(Israel) – President of Israel Reuven Rivlin spoke at the Ner Yitzhak memorial ceremony that opened the events in memory of Prime Minister and Minister of Defense Yitzhak Rabin ז”ל, marking 25 years since his murder. The ceremony was held on Thursday, October 29, 2020 at President’s Residence in the presence of members of the Rabin family, Interim Prime Minister and Minister of Defense Benny Gantz, Deputy President of the Supreme Court Hanan Melcer and representative of the government Minister of Culture and Sport Hili Tropper.
“Ner Yitzhak, the event opening the official memorial events of the murder of Prime Minister Yitzhak Rabin is a memorial about the future, the generation that did not know Yitzhak,” said the president at the beginning of his remarks.
“Every year, ahead of this event, I hope, wish, that we will be able to focus for once on Yitzhak’s civil legacy. This year I decided that, come what may, I will speak about it,” said the president. “But before I get to it, and like every year, I find myself wondering today about the soul of this country that Yitzhak loved so much. About the soul of its people, the soul of Israeli democracy which is robust but which we cannot take for granted. Every year, I light Ner Yitzhak and feel how much the ground outside is burning.
“We have a duty to the younger generation that did not know Yitzhak and for the generations of our children and grandchildren to find a way to heal the great and systemic damage to Israeli democracy that happened here a quarter of a century ago. We have a duty to repair the rupture in Israeliness that continues to this day.”
This year, more than ever, we gather here today and I fear that the flames within us are a danger to our home, to is all. The despicable murderer of the prime minister thought that he had legitimacy to destroy in the way that he did, to put into action the existence of deep and severe political dissent. I was on the other side to Yitzhak Rabin in that political argument. There were many more like me. And most of us, convinced that our way was right, did not believe for a moment, did not imagine for a moment, the terrible scenario that the ideological debate would lead to.”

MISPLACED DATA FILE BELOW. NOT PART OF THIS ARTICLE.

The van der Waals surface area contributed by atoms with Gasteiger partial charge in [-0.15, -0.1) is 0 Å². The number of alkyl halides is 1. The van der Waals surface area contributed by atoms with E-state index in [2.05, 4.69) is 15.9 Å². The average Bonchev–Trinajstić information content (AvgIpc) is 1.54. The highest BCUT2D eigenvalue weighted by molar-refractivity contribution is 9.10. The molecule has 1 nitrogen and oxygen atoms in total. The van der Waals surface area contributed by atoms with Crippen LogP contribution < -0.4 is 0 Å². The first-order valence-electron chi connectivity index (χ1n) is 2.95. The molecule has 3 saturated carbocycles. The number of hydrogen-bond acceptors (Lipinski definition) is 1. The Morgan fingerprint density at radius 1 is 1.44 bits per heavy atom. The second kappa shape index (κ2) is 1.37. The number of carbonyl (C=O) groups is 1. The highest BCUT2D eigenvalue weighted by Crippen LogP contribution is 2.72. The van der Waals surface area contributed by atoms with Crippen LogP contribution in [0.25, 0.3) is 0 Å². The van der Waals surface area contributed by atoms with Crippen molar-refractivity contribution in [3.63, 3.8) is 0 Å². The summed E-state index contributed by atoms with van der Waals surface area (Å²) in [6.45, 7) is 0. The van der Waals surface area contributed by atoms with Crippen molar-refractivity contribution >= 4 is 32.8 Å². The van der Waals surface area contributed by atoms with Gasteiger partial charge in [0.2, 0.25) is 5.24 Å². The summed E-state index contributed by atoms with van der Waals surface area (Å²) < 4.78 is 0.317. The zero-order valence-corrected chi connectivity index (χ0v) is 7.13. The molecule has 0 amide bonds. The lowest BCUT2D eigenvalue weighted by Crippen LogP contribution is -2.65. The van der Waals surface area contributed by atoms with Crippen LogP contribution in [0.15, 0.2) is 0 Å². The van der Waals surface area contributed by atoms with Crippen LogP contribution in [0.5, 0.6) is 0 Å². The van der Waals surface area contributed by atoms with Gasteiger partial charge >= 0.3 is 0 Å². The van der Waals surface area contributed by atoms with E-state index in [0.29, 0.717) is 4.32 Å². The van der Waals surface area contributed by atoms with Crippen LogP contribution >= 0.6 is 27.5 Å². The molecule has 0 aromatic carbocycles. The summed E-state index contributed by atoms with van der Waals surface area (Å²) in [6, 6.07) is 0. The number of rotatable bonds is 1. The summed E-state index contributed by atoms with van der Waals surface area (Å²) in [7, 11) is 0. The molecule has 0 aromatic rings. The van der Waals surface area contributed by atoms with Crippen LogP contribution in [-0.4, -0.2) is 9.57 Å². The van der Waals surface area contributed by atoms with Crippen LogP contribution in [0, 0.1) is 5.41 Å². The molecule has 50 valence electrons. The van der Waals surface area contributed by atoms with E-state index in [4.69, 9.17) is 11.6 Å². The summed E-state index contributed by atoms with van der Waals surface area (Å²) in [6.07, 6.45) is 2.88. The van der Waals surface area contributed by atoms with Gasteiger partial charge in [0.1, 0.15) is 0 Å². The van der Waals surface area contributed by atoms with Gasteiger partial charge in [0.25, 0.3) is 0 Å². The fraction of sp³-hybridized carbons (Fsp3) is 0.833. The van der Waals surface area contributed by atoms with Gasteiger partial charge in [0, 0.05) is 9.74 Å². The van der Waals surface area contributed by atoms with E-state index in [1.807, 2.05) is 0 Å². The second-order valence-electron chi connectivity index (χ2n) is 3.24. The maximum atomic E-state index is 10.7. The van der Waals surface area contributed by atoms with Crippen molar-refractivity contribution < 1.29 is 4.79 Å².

“25 years later, the country is divided like the Red Sea between two camps and hatred bubbles up beneath our feet. It cannot be that signs calling for the death of citizens are on display. It cannot be that journalists live under threat. It cannot be that citizens beat other citizens. It cannot be that police face severe verbal assault. And it cannot be that someone will consider that the assassination of a prime minister, minister, president, Knesset member, is even a possibility. It cannot be that we permit or allow the next political murder even the slightest possibility by what we say or what we fail to say, by looking or by failing to look, by actions or by inaction.”
“We have a duty to the younger generation that did not know Yitzhak and for the generations of our children and grandchildren to find a way to heal the great and systemic damage to Israeli democracy that happened here a quarter of a century ago. We have a duty to repair the rupture in Israeliness that continues to this day,” said President Rivlin.
“To teach ourselves that lesson again and again, until we internalize it, all of us – ultra-Orthodox, secular and religious, Jews and Arabs – that we have no other country that we all love and that we have no other state that we are its sons and daughters. We have no other way apart from Jewish and democratic, democratic and Jewish in the same breath, through which we built and will continue to build our home.”